This post is one in a series of posts covering the Windows API Code Pack. The code pack provides a managed code framework for using the new native Windows 7 features.

 

After thumbnail previews the next item you’ll be looking to implement for your application is a Jumplist. A Jumplist may provide shortcuts to recent documents, frequently use documents and application functionality.

Setting up a jumplist for your application is as simple as simple can be using the code pack managed API – but there are some gotchas worth noting.

First, you have to have a valid active window on the taskbar before you can create your jumplist. This isn’t obvious – except when you get the code pack’s error message on first run of your modified application. Remember, in working with the new Taskbar features, you are actually providing the Taskbar with details you want it to attribute to your application. If it doesn’t know about your application, it can’t take your details.

Second, the code pack API does a good job of proactive error detection. For example, it’ll test to make sure the file you want to list on your jumplist exists. If it doesn’t you get blown out before you get near the Taskbar. The same with file associations. The code pack tests for the file association relationship to your application. If it doesn’t you can’t list the file. For more details on this one, look at the code pack TaskBarDemo sample. You might wonder why this extreme protection. The answer lines in the third gotcha.

Third, the known category types (Recent, Frequent) are populated by the Taskbar for your application ‘automagically’. So you only have to choose to show one of these categories in your jumplist to get the information displayed. This is because Windows maintains a recent items history infrastructure when you use the current common file dialogs( or explicitly call the relevant API). If you don’t use them (why?), you can hand code this mechanism by using the shell API SHAddToRecentDocs or the code pack’s jumplist.AddToRecent method.

Fourth, the code pack’s jumplist does a lot of good stuff. This includes maintaining your jumplist against the removed items list created by the user. You may want to have all the items in the jumplist but the user can selectively remove file references from your list. It’s considered bad form to keep putting the item back when the user has removed it, jumplist ensures you don’t make this mistake. If you don’t use jumplist you have to check the removedDestinations property and modify the list yourself.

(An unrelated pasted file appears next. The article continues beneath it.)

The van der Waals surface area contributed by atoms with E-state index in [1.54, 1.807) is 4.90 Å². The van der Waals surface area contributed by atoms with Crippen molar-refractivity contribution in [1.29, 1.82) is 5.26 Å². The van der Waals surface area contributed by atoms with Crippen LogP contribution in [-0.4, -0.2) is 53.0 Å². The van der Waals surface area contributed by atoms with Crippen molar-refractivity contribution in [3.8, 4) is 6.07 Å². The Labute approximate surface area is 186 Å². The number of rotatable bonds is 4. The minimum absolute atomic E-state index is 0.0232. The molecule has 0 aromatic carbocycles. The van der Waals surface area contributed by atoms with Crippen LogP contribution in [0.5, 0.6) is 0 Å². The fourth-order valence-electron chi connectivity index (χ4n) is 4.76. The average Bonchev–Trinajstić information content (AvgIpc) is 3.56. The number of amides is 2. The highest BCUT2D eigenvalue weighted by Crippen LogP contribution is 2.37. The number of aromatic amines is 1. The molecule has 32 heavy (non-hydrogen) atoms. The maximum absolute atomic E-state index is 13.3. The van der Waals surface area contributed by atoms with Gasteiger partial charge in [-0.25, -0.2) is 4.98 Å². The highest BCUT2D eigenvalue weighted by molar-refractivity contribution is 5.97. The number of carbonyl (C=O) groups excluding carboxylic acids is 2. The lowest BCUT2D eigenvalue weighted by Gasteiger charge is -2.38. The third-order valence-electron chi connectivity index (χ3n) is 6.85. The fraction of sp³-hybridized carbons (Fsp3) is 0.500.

Now lets look at the code. Below is the specific parts of a C# Winforms application showing the creation of a jumplist:

Code Snippet
  1. public partial class Form1 : Form
  2. {
  3.     private JumpList jumpList;
  4.  
  5.     private JumpListCustomCategory category1 = new JumpListCustomCategory("Custom Stuff");
  6.     private JumpListCustomCategory category2 = new JumpListCustomCategory("Custom Stuff2");
  7.  
  8.     public Form1()
  9.     {
  10.         InitializeComponent();
  11.         
  12.     }
  13.  
  14.     private void Form1_Shown(object sender, EventArgs e)
  15.     {
  16.         // create a new taskbar jump list for the main window
  17.         jumpList = JumpList.CreateJumpList();
  18.  
  19.         // Add custom categories
  20.         jumpList.AddCustomCategories(category1, category2);
  21.  
  22.         AddTasks();
  23.         jumpList.Refresh();
  24.     }
  25.  
  26.     private void AddTasks()
  27.     {
  28.         // Path to Windows system folder
  29.         string systemFolder = Environment.GetFolderPath(Environment.SpecialFolder.System);
  30.  
  31.         // Add our user tasks
  32.         jumpList.AddUserTasks(new JumpListLink(Path.Combine(systemFolder, "notepad.exe"), "Open Notepad")
  33.         {
  34.             IconReference = new IconReference(Path.Combine(systemFolder, "notepad.exe"), 0)
  35.         });
  36.  
  37.         jumpList.AddUserTasks(new JumpListLink(Path.Combine(systemFolder, "mspaint.exe"), "Open Paint")
  38.         {
  39.             IconReference = new IconReference(Path.Combine(systemFolder, "mspaint.exe"), 0)
  40.         });
  41.  
  42.         jumpList.AddUserTasks(new JumpListSeparator());
  43.  
  44.         jumpList.AddUserTasks(new JumpListLink(Path.Combine(systemFolder, "calc.exe"), "Open Calculator")
  45.         {
  46.             IconReference = new IconReference(Path.Combine(systemFolder, "calc.exe"), 0)
  47.         });
  48.  
  49.  
  50.     }
  51. }

All the work is kicked off in the form’s Shown event. With the creation of a jumplist. Two custom categories are added to it. Then some tasks are added that open other applications. The jumplist is ‘published’ by calling jumplist.refresh();

Remember the Jumplist is created by the Taskbar for your application. Unlike the Thumbnail preview toolbars there doesn’t appear to be a mechanism of capturing jumplist events into your application. The only event raised by jumplist is when items have been removed from the jumplist since the last jumplist refresh occurred. This means achieving something similar to Internet Explorer 8’s Open new tab jumplist task, requires an ‘external’ communication to occur with your application.